Although this precise business tort may not have been specifically contemplated at the time of the 1972 Notice, it is to us obvious that the kind of litigant which R. 1:21-7 was designed to protect is not one who was sufficiently sophisticated to review and rely upon a certified audit of financial statements in the course of reaching a decision about sale of a business corporation. For purposes of R. 1:21-7, the pleadings herein assert a "business tort."

Accordingly, we reverse so much of the December 6, 1986 order as would apply R. 1:21-7 to fee arrangements between plaintiffs and their attorneys. The balance of the order is affirmed. The case should proceed promptly to trial.

FootNotes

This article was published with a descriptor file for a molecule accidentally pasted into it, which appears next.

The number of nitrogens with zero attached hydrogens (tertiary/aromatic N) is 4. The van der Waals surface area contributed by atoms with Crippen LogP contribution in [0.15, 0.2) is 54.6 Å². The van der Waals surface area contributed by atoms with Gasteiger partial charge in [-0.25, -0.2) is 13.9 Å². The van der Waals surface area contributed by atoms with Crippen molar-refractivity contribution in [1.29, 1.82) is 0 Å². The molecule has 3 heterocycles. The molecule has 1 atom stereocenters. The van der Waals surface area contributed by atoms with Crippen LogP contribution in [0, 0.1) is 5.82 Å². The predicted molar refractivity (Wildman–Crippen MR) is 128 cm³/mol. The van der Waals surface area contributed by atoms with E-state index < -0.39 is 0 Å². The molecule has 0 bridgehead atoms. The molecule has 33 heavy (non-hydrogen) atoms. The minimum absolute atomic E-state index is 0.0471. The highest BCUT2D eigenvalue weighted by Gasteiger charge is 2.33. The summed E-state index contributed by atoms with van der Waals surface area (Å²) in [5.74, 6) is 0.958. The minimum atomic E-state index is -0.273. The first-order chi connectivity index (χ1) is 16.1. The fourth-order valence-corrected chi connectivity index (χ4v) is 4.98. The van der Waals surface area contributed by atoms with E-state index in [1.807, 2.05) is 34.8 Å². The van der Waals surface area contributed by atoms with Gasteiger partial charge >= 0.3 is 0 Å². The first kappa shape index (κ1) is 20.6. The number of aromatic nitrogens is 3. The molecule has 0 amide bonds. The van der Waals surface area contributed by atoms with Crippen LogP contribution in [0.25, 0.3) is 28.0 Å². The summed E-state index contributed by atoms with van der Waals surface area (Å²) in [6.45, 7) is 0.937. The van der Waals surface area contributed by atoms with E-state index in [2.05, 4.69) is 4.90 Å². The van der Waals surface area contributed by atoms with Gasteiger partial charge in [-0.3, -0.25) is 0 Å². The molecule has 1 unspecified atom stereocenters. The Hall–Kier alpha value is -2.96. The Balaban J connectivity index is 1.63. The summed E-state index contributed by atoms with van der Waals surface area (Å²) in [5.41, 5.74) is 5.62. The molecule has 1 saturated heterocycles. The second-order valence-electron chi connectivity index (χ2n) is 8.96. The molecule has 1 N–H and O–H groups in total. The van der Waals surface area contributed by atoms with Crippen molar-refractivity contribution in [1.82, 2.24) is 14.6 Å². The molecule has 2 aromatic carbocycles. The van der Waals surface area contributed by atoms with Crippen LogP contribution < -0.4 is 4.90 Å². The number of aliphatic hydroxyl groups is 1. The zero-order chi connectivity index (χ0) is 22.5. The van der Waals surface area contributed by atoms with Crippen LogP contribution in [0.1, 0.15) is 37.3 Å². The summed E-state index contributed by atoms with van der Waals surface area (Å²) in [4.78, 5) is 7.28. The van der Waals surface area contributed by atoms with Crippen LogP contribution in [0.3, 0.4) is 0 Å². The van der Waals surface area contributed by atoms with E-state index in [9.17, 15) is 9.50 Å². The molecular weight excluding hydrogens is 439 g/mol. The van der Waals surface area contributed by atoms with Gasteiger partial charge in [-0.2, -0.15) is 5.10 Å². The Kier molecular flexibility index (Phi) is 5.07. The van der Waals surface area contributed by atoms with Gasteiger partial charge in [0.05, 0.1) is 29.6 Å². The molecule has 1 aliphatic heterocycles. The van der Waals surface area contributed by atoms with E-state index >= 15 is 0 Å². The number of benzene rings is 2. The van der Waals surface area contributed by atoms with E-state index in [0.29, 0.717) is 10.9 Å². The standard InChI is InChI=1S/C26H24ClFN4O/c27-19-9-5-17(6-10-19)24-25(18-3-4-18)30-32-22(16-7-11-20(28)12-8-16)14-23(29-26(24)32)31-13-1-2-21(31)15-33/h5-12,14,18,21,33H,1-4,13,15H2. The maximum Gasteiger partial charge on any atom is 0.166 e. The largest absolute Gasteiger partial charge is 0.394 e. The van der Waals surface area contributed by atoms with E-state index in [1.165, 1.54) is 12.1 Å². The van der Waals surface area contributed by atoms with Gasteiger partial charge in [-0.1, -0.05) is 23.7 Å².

1. Plaintiffs' certifications give no indication of any present fee contests with their attorneys. Of course, all attorney fees are always subject to judicial supervision respecting reasonableness. See R.P.C. 1.5, R. 1:14, R. 1:20 and R. 1:20A. Absent extraordinary circumstances not here present, however, we would expect that such fee grievances be raised by the aggrieved client, not by his adversary. Although defendants have been permitted to raise these issues, ostensibly to vindicate various public interests, it would be naive to ignore either the tactical significance of compelling plaintiffs to replace their attorneys in a 13 year old, heavily contested, complex and intensely discovered matter on the eve of a projected six month trial or the impact of imposing severe advance restrictions on their counsel fees at this stage of an inherently costly economic injury case. We observe that the issue of encouragement (if not coercion) of settlement in this important case was raised and considered during the course of the present side dispute. Commendable as the goal of settlement of disputes may be, attainment of that goal must not be viewed as more than a means to facilitate the administration of justice, and never as an acceptable alternative.